By Peyton Majors
Christian Action League
December 2, 2022
A landmark new study with surprising results on the lack of correlation between marijuana and pain relief could impact the debate over medicinal cannabis in North Carolina and elsewhere.
The research, published in the prestigious Journal of the American Medical Association (JAMA), involved a meta-analysis of 20 randomized controlled trials with a total of 1,500 participants who had taken either a placebo or marijuana for the treatment of clinical pain. Participants did not know what they were receiving.
The JAMA research compared the change in pain intensity before and after treatment.
“Our study … suggests cannabis is no better at relieving pain than a placebo,” Filip Gedin, a study co-author and a postdoctoral researcher at the Karolinska Institutet, wrote in a summary of the research findings at TheConversation.com.
A bill to legalize medicinal marijuana in North Carolina could come up during the next session. In June, a similar bill passed the state Senate 36-7 but never received a floor vote in the House, where Speaker Tim Moore opposed it. Gov. Roy Cooper has said he supports the legalization of medical marijuana. The 2022 bill would have allowed the state to issue licenses to individuals and businesses in order to grow, cultivate, produce and sell marijuana for medicinal purposes.
The desire to reduce pain is “one of the most common reasons people report using medical cannabis,” the JAMA researcher wrote.
“The studies we included looked at a variety of different pain conditions (such as neuropathic pain, which is caused by damage to the nerves, and multiple sclerosis) and types of cannabis products – including THC, CBD and synthetic cannabis (such as nabilone),” Gedin wrote. “These treatments were administered in a variety of ways, including via pill, spray, oil and smoked.”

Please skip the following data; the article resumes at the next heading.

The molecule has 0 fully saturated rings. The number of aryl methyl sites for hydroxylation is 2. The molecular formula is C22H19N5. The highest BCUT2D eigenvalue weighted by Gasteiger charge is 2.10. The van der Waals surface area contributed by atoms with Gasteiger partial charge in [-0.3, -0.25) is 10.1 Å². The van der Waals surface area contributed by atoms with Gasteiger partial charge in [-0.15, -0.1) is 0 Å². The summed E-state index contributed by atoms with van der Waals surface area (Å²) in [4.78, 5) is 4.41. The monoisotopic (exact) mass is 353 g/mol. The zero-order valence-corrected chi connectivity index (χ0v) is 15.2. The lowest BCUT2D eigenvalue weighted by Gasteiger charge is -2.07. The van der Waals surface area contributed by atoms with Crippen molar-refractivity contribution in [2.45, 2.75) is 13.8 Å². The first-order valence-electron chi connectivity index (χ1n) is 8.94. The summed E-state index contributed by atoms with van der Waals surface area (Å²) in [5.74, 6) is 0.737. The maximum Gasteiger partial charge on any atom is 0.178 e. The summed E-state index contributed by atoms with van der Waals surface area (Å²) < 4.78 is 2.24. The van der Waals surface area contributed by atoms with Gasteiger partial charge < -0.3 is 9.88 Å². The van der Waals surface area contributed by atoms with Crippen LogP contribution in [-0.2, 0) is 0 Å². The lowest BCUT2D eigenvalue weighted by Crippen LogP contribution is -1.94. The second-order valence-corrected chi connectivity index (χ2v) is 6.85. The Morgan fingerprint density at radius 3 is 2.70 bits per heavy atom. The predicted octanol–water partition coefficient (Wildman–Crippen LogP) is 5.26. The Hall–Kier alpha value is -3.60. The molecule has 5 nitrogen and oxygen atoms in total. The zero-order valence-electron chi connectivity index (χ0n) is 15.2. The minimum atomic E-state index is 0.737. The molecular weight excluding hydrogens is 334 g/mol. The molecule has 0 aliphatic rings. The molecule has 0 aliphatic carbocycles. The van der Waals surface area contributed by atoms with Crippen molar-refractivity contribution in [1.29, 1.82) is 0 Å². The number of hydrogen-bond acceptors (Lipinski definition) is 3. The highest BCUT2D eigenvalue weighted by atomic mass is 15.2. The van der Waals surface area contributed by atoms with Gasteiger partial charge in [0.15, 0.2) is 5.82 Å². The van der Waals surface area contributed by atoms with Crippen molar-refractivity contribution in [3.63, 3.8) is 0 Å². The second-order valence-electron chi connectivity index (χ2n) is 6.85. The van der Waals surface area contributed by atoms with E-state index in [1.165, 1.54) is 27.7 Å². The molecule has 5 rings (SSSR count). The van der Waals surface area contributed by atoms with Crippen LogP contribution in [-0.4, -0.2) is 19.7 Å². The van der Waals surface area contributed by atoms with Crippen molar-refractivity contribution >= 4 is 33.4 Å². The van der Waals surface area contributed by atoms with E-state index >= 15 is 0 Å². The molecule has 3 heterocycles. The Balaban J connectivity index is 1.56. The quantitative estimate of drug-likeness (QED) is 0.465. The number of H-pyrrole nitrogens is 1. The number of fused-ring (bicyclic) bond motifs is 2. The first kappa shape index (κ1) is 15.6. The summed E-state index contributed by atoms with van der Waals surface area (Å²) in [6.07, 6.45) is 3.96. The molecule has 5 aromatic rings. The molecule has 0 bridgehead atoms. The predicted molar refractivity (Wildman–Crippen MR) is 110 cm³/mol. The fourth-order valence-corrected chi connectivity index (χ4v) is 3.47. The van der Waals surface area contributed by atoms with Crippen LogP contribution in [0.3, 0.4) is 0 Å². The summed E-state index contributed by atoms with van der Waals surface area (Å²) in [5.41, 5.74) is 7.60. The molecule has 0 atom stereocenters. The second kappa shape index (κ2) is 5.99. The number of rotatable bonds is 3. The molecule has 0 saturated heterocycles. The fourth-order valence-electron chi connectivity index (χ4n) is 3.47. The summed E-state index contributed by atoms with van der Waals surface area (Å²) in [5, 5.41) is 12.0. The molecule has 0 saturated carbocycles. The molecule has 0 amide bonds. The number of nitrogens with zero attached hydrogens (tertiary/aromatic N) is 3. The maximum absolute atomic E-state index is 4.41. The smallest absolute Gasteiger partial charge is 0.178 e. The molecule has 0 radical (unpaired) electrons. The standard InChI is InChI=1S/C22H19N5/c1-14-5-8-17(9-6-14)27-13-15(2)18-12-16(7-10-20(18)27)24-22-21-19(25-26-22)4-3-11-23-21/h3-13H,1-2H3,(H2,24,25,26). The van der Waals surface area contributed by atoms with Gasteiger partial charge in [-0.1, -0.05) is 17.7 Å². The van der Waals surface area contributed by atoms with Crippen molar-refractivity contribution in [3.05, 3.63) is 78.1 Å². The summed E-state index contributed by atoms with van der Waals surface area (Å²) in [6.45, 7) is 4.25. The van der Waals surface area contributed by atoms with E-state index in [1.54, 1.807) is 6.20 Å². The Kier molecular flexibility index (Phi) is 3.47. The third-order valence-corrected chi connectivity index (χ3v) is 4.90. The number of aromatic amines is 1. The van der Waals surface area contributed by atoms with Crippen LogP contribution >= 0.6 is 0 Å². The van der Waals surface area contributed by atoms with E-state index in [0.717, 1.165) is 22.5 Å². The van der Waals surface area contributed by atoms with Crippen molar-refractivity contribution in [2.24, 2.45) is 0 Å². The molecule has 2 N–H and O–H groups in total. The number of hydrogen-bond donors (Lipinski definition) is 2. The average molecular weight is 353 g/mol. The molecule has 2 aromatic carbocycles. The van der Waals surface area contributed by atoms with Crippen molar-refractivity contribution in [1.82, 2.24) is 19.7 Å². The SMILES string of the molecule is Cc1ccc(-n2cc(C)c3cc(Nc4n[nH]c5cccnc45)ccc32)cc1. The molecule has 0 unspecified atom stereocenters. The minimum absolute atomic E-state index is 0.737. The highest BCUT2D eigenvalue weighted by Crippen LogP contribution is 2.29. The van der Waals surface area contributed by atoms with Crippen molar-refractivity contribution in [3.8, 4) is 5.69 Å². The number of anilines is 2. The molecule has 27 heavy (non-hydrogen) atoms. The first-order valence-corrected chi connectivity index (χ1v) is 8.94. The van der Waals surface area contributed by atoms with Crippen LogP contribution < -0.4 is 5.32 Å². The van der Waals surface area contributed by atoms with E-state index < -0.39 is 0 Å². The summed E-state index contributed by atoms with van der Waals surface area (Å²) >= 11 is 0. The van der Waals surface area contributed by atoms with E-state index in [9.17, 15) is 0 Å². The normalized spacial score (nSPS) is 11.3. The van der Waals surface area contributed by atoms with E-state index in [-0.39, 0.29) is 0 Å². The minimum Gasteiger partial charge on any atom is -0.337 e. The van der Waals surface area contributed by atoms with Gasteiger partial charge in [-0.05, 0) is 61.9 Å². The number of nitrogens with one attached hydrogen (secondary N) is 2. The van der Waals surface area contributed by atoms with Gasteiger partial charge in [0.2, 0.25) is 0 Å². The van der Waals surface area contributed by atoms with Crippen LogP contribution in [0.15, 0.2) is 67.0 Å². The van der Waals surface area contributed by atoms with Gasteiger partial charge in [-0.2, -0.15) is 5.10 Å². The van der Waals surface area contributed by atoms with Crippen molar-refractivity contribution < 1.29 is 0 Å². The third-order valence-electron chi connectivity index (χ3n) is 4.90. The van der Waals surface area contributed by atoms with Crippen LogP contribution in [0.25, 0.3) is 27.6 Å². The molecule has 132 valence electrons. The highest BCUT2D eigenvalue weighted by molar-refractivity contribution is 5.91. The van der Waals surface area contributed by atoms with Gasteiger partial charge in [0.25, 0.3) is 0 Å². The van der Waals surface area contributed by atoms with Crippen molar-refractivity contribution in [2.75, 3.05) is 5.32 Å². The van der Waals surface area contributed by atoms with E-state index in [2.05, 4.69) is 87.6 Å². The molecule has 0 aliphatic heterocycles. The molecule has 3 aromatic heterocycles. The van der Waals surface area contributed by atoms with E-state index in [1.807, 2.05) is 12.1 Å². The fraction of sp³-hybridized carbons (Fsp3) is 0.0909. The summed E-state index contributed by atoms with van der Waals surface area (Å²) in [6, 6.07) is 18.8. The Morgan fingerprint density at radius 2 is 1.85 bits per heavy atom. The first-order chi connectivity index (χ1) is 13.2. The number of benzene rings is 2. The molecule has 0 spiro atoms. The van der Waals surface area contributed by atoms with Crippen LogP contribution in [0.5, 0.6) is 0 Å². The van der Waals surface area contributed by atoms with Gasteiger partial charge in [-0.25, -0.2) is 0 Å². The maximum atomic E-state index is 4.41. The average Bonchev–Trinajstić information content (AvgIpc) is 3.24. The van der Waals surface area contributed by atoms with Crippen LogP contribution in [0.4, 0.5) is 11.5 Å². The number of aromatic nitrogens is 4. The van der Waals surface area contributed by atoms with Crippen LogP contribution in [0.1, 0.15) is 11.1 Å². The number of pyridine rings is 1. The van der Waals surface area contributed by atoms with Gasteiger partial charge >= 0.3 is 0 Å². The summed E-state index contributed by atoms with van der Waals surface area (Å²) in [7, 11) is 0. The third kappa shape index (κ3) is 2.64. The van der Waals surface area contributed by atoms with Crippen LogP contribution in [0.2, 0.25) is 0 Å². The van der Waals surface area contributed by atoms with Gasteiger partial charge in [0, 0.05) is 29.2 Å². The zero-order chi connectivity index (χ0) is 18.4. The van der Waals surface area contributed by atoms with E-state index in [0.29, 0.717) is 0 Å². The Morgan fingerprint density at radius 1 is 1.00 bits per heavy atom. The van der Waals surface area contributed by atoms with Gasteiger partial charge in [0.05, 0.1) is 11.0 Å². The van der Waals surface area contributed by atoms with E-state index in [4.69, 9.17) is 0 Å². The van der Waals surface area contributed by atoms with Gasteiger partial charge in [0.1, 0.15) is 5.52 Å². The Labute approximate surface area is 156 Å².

Most of the studies in the meta-analysis were conducted in the United States, United Kingdom or Canada.
“Our meta-analysis showed that pain was rated as being significantly less intense after treatment with a placebo, with a moderate to large effect depending on each person,” Gedin wrote. “Our team also observed no significant difference between cannabis and a placebo for reducing pain.”
The JAMA research “corroborates the results” of an earlier 2021 meta-analysis, he added.
It is possible that placebos were so effective because media coverage of medicinal marijuana is one-sided, Gedin wrote. In other words, participants in the study believed medicinal marijuana could relieve pain because they had heard or read media reports saying it was effective.
The JAMA researchers examined 136 media reports and found that the “overwhelming majority of news items reported that cannabis had a positive effect for treating pain,” Gedin wrote.
“This means that media coverage towards cannabis tends to be positive, regardless of what a study’s outcomes actually were,” he wrote. “… If a person thinks they will experience relief from their pain by using a certain product or treatment, this can change the way they end up perceiving incoming pain signals — making them think their pain is less severe.”
“… We cannot say with 100% certainty that media coverage is responsible for the high placebo response observed in our review,” Gedin wrote. “But given placebos were shown to be just as good as cannabis for managing pain, our results show just how important it is to think about the placebo effect and how it can be influenced by external factors — such as media coverage. For treatments, such as cannabinoids, that receive a lot of media attention, we need to be extra rigorous in our clinical trials.”
Rev. Mark Creech, executive director of the Christian Action League, said that there is a tremendous amount of anecdotal evidence about marijuana’s effectiveness in helping with pain. These testimonials, however, don’t square with the new studies coming out now regularly, he said.
“I don’t want people to be in pain. Does anybody believe that someone like me, whose role is helping the infirmed and the dying wants to see people writhe in pain?” asked Rev. Creech.
“I want people to understand they are being duped if they believe marijuana is a harmless drug. It isn’t! When these studies are published, I think people, especially lawmakers ought to be aware of them,” he added. “The evidence is clear – smoked marijuana is not medicine – some may swear on a stack of Bibles its medicine, but the science seriously guts the validity of that conclusion. More than anything else, this is how the marijuana industry gets the public to drop their guard and legalize it recreationally. We cannot afford another legal recreational drug in this country.”